My fingers burned at the touch of the cold metal. I was unsure if it was welcoming my curiosity, or rejecting it entirely.
In my mind, I was contemplating how foolish my hopes were. Why the hell would my parents leave a steel case underneath a bed of an abandoned hotel? The thought slipped my mind immediately as my fingers began to pull away the shell. I had given in to the mystery inside this box.
Solana peered through the crack, tilting her head inquisitively. She was just as interested as I was, equally as eager to pry between the shell.
Even with my piqued curiosity, I mentally prepared myself for the incoming disappointment. Once again, I doubted my search and my resolve.
I quickly separated the shell, which nearly busted its hinges. The conflicting emotions within me were eating at me, so I got the anticipation over quickly before my doubt and willpower swallowed me.
Inside was several small objects, as well as a flock of dust bunnies. A small wad of money sprang up when I opened it. It was tied by a single band, marked with the amount: two hundred fifty dollars.
I tumbled it around in my hands. Maybe there was a note hidden in with the money, something. Until I made a full revolution in my hands, there were two letters written in a dark green marker, almost black. The letters read: E.O.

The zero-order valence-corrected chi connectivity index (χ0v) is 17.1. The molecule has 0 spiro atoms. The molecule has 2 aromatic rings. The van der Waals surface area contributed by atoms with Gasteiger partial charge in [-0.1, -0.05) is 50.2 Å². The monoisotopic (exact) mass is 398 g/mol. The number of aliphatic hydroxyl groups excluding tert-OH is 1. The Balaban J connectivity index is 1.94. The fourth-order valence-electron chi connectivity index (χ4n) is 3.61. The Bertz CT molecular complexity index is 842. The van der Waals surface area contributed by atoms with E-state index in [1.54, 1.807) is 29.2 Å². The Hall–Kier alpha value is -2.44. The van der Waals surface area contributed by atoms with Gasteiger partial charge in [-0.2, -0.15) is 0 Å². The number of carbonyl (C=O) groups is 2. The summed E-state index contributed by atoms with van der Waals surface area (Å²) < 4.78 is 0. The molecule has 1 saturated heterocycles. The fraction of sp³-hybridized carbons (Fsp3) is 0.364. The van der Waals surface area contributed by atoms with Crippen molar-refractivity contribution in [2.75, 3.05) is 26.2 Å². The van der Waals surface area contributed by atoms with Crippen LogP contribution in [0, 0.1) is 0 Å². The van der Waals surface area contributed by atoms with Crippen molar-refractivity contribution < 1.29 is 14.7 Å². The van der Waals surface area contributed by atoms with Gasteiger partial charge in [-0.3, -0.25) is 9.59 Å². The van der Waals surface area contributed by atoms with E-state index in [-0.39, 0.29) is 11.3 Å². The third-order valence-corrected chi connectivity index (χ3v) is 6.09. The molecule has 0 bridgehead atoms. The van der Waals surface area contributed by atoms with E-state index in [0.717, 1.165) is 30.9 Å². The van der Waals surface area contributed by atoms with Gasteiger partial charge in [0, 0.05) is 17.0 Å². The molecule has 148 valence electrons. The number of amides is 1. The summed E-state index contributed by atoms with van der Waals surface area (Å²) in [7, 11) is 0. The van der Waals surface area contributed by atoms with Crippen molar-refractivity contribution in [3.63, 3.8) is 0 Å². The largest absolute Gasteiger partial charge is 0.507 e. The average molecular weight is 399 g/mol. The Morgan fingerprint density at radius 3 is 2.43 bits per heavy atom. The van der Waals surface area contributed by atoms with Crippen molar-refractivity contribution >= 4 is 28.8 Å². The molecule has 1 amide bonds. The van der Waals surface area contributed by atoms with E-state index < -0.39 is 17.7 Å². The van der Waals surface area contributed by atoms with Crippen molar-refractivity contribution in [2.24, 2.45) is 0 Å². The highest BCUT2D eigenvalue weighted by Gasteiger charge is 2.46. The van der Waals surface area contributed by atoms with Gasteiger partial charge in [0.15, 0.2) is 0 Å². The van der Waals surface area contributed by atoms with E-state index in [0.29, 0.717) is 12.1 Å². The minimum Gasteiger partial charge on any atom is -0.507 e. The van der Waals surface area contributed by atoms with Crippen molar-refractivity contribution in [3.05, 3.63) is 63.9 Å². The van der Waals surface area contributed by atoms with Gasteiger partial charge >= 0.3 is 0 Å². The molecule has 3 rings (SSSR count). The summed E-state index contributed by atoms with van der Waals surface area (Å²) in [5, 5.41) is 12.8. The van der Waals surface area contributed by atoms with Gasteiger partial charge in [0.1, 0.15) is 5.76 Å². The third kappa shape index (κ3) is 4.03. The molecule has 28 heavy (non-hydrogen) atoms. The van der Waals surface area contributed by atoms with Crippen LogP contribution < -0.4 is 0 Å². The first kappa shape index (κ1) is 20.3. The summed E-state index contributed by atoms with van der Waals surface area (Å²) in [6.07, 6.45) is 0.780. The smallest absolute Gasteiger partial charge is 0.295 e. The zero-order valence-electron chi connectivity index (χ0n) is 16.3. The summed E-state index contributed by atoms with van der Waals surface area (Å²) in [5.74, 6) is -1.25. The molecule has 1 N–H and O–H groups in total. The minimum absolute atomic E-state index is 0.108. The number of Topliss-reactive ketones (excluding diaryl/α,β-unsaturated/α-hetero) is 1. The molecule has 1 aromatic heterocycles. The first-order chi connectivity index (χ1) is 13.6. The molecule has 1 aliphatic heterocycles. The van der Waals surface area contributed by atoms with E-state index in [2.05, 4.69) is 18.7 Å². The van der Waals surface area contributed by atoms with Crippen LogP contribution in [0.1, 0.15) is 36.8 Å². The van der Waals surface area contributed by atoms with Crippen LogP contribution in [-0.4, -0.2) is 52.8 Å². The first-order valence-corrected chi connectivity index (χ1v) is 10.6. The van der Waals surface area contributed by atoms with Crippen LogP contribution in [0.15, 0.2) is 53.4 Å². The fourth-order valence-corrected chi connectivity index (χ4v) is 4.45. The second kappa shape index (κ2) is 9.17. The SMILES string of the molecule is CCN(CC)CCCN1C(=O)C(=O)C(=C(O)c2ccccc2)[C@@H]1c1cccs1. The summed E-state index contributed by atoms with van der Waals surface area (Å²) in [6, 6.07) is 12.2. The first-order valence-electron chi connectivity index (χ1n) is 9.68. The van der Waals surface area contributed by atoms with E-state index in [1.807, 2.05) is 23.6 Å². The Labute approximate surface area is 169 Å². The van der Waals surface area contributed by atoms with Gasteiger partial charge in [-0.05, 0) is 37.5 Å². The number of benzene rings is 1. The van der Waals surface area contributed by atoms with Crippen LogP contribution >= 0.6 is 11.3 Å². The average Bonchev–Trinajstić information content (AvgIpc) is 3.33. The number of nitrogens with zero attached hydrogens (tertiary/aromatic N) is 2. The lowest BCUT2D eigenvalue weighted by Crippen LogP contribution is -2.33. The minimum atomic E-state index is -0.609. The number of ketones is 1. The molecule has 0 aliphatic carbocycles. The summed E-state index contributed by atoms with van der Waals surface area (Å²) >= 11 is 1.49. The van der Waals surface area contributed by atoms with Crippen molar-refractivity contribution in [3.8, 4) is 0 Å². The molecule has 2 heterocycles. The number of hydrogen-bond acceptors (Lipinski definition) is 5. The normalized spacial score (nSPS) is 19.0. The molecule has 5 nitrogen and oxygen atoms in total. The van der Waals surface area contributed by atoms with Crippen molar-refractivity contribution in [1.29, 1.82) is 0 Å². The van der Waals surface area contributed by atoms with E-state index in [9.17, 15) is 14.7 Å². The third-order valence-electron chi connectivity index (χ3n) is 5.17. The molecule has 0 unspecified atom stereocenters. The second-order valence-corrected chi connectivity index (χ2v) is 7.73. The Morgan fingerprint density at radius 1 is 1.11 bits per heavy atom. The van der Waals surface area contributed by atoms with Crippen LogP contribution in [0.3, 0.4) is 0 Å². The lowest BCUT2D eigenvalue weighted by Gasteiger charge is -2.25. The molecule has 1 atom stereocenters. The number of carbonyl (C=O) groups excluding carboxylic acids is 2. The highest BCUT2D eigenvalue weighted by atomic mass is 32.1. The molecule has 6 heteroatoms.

A set of initials instantly came to mind. And I knew exactly who they belonged to.
Solana browsed the case from over my shoulder. “Are those…?”
I nodded, “Elijah Oliveira.” Looks like we were on the same wavelength.
“No way!” Solana cheered, “So this does belong to your parents!”
For some reason, the gravity of this discovery didn’t properly resonate with me. We found something. We actually found something.
I swiftly pocketed the money and thumbed through more of the box’s contents. In one of the corners was a figure made of mahogany. A chess piece—a rook to be exact. It felt rough, certainly crafted from wood.
Solana eyed the rook, then raised an eyebrow, “What? You come from a family of chess virtuosos or something?”
“My dad always had a fascination with chess,” I chuckled as the memory unearthed itself, “He tried to teach me, but I was so terrible at it that he eventually gave up.”
“Oh come on, how bad could you have been? You were a child, after all.”
“Never let me lead anyone when I go on a job, ok?”
Solana giggled, “Let a rookie like you lead a job? Wasn’t counting on it.”
I rotated the rook in my fingers, hoping to uncover any other memories that may be lying dormant in my head. However, I found something even more bizarre.
Underneath the rook was a hole. The piece had been hollowed out. It was a crude job, with serrations on the inner rim. Something was rolled up inside of the furrowed rook. A small piece of paper, it seemed like.
I pulled the paper from the hole, then twisted it open like a scroll. It was still very small, probably the size of my pinky finger.
On the sheet was incredibly fine print, barely legible. The font was serifed, probably done on a computer. I struggled to make out the words, but I tried my best to read them to Solana:
Our rook may have been captured,
but so long as our pawn reaches behind enemy lines,
we will return to the battlefield gloriously,
where the pawn and rook will fight as one.